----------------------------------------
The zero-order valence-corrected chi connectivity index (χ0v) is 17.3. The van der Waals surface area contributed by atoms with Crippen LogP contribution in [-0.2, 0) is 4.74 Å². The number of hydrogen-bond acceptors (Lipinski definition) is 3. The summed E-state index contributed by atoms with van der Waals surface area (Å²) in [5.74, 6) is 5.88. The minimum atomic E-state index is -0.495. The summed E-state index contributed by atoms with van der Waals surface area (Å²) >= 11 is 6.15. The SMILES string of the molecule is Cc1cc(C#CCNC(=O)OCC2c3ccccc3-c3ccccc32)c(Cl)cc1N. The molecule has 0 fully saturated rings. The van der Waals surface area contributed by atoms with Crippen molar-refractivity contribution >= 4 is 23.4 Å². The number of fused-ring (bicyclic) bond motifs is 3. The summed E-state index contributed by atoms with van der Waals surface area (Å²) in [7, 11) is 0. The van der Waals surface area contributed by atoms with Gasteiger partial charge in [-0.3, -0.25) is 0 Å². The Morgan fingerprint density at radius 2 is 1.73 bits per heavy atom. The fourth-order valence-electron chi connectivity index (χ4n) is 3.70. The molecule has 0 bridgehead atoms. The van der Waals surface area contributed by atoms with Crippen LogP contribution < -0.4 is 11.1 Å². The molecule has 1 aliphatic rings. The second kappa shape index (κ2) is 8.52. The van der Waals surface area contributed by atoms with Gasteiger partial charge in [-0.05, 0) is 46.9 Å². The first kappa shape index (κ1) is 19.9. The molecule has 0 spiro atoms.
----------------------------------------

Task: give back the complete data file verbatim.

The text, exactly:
The zero-order valence-corrected chi connectivity index (χ0v) is 17.3. The van der Waals surface area contributed by atoms with Crippen LogP contribution in [-0.2, 0) is 4.74 Å². The number of hydrogen-bond acceptors (Lipinski definition) is 3. The summed E-state index contributed by atoms with van der Waals surface area (Å²) in [5.74, 6) is 5.88. The minimum atomic E-state index is -0.495. The summed E-state index contributed by atoms with van der Waals surface area (Å²) >= 11 is 6.15. The SMILES string of the molecule is Cc1cc(C#CCNC(=O)OCC2c3ccccc3-c3ccccc32)c(Cl)cc1N. The molecule has 0 fully saturated rings. The van der Waals surface area contributed by atoms with Crippen molar-refractivity contribution >= 4 is 23.4 Å². The number of fused-ring (bicyclic) bond motifs is 3. The summed E-state index contributed by atoms with van der Waals surface area (Å²) in [7, 11) is 0. The van der Waals surface area contributed by atoms with Gasteiger partial charge in [-0.3, -0.25) is 0 Å². The Morgan fingerprint density at radius 2 is 1.73 bits per heavy atom. The fourth-order valence-electron chi connectivity index (χ4n) is 3.70. The molecule has 0 bridgehead atoms. The van der Waals surface area contributed by atoms with Crippen LogP contribution < -0.4 is 11.1 Å². The molecule has 1 aliphatic rings. The second kappa shape index (κ2) is 8.52. The van der Waals surface area contributed by atoms with Gasteiger partial charge in [-0.05, 0) is 46.9 Å². The first kappa shape index (κ1) is 19.9. The molecule has 0 spiro atoms.